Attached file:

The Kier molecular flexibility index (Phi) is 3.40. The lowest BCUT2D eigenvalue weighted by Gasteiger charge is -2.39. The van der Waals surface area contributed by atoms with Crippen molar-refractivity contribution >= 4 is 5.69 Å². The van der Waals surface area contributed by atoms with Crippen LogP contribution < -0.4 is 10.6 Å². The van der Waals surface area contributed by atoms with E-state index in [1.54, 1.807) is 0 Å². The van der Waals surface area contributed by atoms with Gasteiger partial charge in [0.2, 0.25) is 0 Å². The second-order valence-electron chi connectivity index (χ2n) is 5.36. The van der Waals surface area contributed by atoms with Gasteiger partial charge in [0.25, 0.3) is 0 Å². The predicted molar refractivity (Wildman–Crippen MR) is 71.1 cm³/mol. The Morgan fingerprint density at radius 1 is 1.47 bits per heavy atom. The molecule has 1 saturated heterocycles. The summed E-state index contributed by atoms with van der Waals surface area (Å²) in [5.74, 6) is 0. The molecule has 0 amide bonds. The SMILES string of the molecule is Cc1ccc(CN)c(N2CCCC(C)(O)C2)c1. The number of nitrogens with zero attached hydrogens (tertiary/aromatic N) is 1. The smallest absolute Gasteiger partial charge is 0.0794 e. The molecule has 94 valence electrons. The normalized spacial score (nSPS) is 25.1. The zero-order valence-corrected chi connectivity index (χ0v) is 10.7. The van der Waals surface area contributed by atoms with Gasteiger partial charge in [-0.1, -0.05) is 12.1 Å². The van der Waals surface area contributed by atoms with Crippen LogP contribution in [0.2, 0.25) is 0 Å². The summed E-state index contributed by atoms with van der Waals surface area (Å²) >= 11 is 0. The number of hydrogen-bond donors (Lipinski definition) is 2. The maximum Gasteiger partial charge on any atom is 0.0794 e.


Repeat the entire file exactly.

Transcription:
The Kier molecular flexibility index (Phi) is 3.40. The lowest BCUT2D eigenvalue weighted by Gasteiger charge is -2.39. The van der Waals surface area contributed by atoms with Crippen molar-refractivity contribution >= 4 is 5.69 Å². The van der Waals surface area contributed by atoms with Crippen LogP contribution < -0.4 is 10.6 Å². The van der Waals surface area contributed by atoms with E-state index in [1.54, 1.807) is 0 Å². The van der Waals surface area contributed by atoms with Gasteiger partial charge in [0.2, 0.25) is 0 Å². The second-order valence-electron chi connectivity index (χ2n) is 5.36. The van der Waals surface area contributed by atoms with Gasteiger partial charge in [0.25, 0.3) is 0 Å². The predicted molar refractivity (Wildman–Crippen MR) is 71.1 cm³/mol. The Morgan fingerprint density at radius 1 is 1.47 bits per heavy atom. The molecule has 1 saturated heterocycles. The summed E-state index contributed by atoms with van der Waals surface area (Å²) in [5.74, 6) is 0. The molecule has 0 amide bonds. The SMILES string of the molecule is Cc1ccc(CN)c(N2CCCC(C)(O)C2)c1. The number of nitrogens with zero attached hydrogens (tertiary/aromatic N) is 1. The smallest absolute Gasteiger partial charge is 0.0794 e. The molecule has 94 valence electrons. The normalized spacial score (nSPS) is 25.1. The zero-order valence-corrected chi connectivity index (χ0v) is 10.7. The van der Waals surface area contributed by atoms with Gasteiger partial charge in [-0.1, -0.05) is 12.1 Å². The van der Waals surface area contributed by atoms with Crippen LogP contribution in [0.2, 0.25) is 0 Å². The summed E-state index contributed by atoms with van der Waals surface area (Å²) >= 11 is 0. The number of hydrogen-bond donors (Lipinski definition) is 2. The maximum Gasteiger partial charge on any atom is 0.0794 e.